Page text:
The author of H.R. 3185, a 401(k) plan fee disclosure bill, says it is dead, but the U.S. Department of Labor is continuing to work on completing proposed disclosure regulations.
Rep. George Miller, D-Calif., chairman of the House Education and Labor committee, won approval for H.R. 3185 from the committee in April.
But “we’re not going to move it,” Miller told Congress Daily. “We don’t see the president signing it. And, with the amount of time left, it’s just too difficult to get anything through the Senate anyway.”
“Given the short time left in this Congress, and that Senate action is clearly not possible, it makes sense to wait till the next Congress” to try to move a disclosure bill, says Brian Graff, executive director of the American Society of Pension Professionals & Actuaries, Arlington, Va., which supports Miller’s bill.
The issues involved are too important to be resolved in a hurried manner, says Jason Hammersla, a spokesman for the American Benefits Council, Washington.
“We appreciate all the hard work and thought that Congress put into the examination of 401(k) plan fees and disclosure practices,” Hammersla says. “However, we believe caution in this area is prudent, given that so many workers depend on these plans for their retirement savings, and a rush to legislate could have unintended consequences for these individuals.”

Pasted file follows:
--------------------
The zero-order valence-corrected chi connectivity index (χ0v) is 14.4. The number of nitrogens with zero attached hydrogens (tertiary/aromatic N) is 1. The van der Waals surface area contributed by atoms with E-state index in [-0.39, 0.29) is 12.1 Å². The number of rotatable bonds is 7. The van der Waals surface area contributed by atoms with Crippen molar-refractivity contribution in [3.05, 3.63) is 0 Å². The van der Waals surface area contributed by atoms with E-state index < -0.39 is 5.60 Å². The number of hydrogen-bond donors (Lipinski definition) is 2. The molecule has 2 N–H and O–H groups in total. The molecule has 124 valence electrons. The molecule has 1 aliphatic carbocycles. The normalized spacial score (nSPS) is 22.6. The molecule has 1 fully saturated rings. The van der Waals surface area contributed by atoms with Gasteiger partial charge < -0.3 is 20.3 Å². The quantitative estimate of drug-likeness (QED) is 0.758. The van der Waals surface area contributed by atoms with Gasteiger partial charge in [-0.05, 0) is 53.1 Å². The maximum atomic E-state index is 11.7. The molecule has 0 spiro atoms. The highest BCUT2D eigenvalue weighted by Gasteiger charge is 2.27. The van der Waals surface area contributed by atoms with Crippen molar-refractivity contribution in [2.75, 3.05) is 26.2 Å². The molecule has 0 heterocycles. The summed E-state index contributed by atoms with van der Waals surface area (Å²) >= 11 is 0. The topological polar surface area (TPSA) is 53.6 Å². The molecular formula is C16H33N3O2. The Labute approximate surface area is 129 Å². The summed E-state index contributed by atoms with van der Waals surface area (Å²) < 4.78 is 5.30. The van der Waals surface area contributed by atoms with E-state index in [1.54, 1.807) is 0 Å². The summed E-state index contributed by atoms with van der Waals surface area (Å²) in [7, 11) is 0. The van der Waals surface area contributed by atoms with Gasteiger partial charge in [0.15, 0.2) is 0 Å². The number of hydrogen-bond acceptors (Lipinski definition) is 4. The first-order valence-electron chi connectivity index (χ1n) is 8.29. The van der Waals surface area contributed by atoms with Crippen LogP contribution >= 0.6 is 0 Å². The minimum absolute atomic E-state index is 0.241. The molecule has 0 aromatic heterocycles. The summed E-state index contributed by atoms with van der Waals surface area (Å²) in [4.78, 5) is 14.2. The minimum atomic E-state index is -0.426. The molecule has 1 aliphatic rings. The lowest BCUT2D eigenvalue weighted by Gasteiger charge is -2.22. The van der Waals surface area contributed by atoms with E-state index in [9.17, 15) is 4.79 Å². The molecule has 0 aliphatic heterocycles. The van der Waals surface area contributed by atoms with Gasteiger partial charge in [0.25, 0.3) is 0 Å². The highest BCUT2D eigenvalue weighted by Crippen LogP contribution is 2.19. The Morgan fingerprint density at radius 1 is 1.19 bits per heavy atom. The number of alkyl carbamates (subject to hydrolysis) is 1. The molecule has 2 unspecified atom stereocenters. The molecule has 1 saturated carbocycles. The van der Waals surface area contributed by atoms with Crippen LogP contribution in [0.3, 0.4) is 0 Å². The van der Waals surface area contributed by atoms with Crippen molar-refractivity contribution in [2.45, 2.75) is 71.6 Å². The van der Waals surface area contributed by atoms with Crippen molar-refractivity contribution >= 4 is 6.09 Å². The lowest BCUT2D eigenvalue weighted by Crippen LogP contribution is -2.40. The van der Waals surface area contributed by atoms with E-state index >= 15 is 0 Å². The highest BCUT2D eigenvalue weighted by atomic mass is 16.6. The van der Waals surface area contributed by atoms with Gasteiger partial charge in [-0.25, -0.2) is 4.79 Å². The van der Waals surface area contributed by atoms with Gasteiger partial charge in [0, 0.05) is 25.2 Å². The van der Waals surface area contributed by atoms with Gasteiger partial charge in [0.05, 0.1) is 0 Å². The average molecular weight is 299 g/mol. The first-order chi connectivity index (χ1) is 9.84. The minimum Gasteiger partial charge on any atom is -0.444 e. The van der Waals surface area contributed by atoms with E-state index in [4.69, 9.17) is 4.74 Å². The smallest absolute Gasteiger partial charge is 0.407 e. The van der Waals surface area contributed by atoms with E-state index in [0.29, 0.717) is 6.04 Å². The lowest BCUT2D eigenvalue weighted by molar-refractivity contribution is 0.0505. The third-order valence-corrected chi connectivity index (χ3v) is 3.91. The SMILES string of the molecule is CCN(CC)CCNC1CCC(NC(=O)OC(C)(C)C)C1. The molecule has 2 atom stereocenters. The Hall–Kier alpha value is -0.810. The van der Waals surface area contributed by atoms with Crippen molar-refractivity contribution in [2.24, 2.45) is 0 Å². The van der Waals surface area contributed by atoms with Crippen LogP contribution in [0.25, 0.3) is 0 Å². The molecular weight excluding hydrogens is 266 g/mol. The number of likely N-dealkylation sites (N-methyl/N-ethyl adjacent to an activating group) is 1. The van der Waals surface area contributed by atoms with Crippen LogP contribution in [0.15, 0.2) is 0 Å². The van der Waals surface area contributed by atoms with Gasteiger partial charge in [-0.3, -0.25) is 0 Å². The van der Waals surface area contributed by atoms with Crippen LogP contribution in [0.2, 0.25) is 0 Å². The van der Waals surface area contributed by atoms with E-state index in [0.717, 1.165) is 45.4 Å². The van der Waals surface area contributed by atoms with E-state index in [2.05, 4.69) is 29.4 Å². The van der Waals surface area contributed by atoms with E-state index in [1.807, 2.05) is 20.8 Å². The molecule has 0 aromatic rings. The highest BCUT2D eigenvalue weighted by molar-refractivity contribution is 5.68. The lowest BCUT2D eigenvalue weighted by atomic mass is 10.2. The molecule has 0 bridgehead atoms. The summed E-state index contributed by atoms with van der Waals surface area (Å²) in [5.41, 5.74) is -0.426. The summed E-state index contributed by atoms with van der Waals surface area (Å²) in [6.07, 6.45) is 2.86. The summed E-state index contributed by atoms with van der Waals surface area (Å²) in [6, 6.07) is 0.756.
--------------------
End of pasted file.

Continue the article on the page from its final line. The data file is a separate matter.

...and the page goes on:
The Labor Department said earlier this year that it would try to release its own final 401(k) plan fee disclosure regulations this spring.
“Depending on your definition of that, they could still be on time,” Hammersla says.
In hearings, representatives for large plan services vendors have argued that detailed service cost breakdown requirements could be expensive and not especially helpful to employers.
ASPPA has argued on behalf of smaller plan services providers that requiring vendors to break down the cost of “bundled” services could help employers do a better job of analyzing and comparing vendor costs.